A Banana, an iPad, and a Home School
Let me just start by saying, I never wanted to homeschool. I was the Mom who politely smiled and gave a condescending love pat to anyone who said they homeschooled their children followed by a “bless you”. Homeschooling is a calling, and I never wanted it to be mine. Well, the “call” came, and I surprisingly didn’t hang up the phone.
We embarked on our homeschool journey with much fear and trembling. We had had a rough year at their private school with relationships and our money was tight. Daily, my kids told me they were bored and tired of waiting for other kids to “get it." SO, I bought a million pencils, 5 packs of paper, enough workbooks to satisfy my 4 year old for a year, dry erase boards, 10 packs of stickers, and one very large buffet to hold all the enormous piles of books we now owned. I read all the homeschool blogs I dared and poured over catalogs like a mad woman. I still felt like I had no idea what I was getting myself into and was terrified of screwing it up.
I have a love hate relationship with homeschool. I love the bond that it has brought to our family. It feels like we work as a team now. We all work to keep our house clean, take care of the two younger babes (ages 3 and 5), and we all take turns helping out with schooling. I love that I get to introduce them to hard topics and world views. I get to be the one that sees compassion glisten down their cheeks. I am the face that is speaking trust and truth into their hearts. It’s breathtaking and beautiful. I love seeing their faces light up when they discover something new. I love that I’m learning along side of them. I love that I know exactly what they are learning, and exactly what they are being taught. I love that I can easily fill in the gaps that they have and not have to wonder and second guess if they learned anything that day.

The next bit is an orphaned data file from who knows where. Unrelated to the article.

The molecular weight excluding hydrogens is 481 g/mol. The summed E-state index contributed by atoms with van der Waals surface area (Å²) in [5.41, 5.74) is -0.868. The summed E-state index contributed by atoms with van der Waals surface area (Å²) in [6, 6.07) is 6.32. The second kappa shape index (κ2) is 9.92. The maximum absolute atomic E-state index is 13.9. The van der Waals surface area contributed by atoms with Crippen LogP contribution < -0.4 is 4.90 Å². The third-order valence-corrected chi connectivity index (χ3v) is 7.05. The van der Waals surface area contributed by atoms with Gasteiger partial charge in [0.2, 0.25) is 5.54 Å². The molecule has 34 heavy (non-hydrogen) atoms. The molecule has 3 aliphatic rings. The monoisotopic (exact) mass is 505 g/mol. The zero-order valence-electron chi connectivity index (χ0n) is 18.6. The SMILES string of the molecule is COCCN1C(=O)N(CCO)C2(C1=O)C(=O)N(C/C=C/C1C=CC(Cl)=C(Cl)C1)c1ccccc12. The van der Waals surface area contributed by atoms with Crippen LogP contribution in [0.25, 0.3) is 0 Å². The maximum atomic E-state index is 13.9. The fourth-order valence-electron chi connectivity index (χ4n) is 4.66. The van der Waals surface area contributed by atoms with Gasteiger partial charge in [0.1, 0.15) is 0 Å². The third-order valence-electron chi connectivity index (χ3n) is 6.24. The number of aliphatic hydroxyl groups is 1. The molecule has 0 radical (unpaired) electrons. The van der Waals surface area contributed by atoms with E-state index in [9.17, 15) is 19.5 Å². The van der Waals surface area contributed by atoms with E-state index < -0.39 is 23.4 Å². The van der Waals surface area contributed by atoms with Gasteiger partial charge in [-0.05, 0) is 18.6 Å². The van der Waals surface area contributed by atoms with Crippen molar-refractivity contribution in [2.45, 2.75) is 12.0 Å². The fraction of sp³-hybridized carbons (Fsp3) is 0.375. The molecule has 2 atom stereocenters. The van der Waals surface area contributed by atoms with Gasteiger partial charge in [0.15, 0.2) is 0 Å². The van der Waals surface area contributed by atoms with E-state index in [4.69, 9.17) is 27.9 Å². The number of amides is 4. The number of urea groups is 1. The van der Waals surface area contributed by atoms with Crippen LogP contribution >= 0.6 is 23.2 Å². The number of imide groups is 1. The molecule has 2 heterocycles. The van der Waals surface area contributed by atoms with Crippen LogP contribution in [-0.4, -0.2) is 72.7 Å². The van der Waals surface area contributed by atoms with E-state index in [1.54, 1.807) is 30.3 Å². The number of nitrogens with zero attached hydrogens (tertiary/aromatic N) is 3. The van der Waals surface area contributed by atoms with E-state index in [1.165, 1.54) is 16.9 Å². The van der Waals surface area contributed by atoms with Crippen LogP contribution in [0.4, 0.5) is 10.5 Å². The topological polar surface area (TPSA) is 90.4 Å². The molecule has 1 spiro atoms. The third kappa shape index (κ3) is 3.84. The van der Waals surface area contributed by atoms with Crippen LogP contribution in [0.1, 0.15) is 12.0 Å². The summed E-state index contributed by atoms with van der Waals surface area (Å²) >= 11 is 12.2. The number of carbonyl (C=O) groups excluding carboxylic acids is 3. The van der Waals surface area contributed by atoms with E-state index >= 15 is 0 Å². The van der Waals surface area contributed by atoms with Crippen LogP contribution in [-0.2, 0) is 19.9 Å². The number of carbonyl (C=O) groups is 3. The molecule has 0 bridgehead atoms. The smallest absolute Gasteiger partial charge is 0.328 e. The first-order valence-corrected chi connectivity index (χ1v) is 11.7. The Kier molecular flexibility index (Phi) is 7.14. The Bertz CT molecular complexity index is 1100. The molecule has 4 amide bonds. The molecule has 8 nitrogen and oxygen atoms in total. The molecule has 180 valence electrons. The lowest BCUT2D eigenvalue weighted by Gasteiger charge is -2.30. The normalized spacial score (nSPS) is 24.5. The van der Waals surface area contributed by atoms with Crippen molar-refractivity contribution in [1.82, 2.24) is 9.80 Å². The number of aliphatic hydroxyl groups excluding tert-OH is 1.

However, my children are with me all the time. All. The. Time. (insert pulling my hair out emoji) My oldest child is a girl whose hobby is talking. When she isn’t talking, she’s explaining. When she isn’t explaining, she’s teaching. When she isn’t teaching, she’s regurgitating all the information I TAUGHT her THAT day. (insert cross-eyed and crying emoji). Her idea of “hanging out” is talking. This introverted Mama gets just a taaaaad bit weary of it at the end of the day. I have to mentally tell myself multiple times a day to engage and listen. It’s so hard not to tune her out. What makes it even harder is that she doesn’t really need or want me to respond. She just wants to talk. (OH-EM-GEE). My second oldest–a boy wears his heart on his sleeve. He has such a tender heart and that often translates into “I can’t” or “it’s too hard” and also “school again??” as if school is a constant daily surprise. He tends to sound like a stressed out balloon slowly losing its air. You can’t quite decide if you just want to cover your ears from the sounds coming out, or pop the darn thing. (le sigh) My 4 year old is super quiet and doesn’t really need anyone to entertain him. His idea of a protest is quietly saying the word “no” and blinking at you with his big brown eyes as if you are speaking a foreign language. He discovered this year what it’s like to silently protest his younger brother and drive him crazy. He can also cry gigantic tears on demand. My kids are talented. My youngest is probably the hardest part of homeschooling. He’s loud and likes to scream his loudness. I’m pretty sure he spent the first three months of homeschool screaming “I want a banana” while I shoved an iPad in his face. The kid knows exactly what he wants, and he won’t give up ever until he gets it. Let’s hope he wants to homeschool one day (win win).